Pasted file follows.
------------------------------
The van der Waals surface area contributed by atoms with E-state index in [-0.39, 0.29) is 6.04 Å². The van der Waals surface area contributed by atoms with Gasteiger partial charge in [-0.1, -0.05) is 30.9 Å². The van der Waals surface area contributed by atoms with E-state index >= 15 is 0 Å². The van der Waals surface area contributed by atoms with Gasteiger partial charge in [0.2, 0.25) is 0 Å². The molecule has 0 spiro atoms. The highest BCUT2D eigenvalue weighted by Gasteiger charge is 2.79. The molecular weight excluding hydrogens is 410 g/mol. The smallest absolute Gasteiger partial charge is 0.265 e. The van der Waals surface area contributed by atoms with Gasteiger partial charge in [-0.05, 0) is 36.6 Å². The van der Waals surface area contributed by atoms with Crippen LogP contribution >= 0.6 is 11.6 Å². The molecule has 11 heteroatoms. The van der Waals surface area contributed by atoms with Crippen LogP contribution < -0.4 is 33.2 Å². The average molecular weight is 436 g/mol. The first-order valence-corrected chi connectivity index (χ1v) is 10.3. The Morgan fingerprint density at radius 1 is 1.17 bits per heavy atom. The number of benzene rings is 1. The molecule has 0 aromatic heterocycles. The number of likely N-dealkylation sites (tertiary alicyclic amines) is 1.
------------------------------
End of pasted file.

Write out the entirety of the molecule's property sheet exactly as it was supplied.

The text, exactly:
The van der Waals surface area contributed by atoms with E-state index in [-0.39, 0.29) is 6.04 Å². The van der Waals surface area contributed by atoms with Gasteiger partial charge in [-0.1, -0.05) is 30.9 Å². The van der Waals surface area contributed by atoms with E-state index >= 15 is 0 Å². The van der Waals surface area contributed by atoms with Gasteiger partial charge in [0.2, 0.25) is 0 Å². The molecule has 0 spiro atoms. The highest BCUT2D eigenvalue weighted by Gasteiger charge is 2.79. The molecular weight excluding hydrogens is 410 g/mol. The smallest absolute Gasteiger partial charge is 0.265 e. The van der Waals surface area contributed by atoms with Gasteiger partial charge in [-0.05, 0) is 36.6 Å². The van der Waals surface area contributed by atoms with Crippen LogP contribution >= 0.6 is 11.6 Å². The molecule has 11 heteroatoms. The van der Waals surface area contributed by atoms with Crippen LogP contribution < -0.4 is 33.2 Å². The average molecular weight is 436 g/mol. The first-order valence-corrected chi connectivity index (χ1v) is 10.3. The Morgan fingerprint density at radius 1 is 1.17 bits per heavy atom. The number of benzene rings is 1. The molecule has 0 aromatic heterocycles. The number of likely N-dealkylation sites (tertiary alicyclic amines) is 1.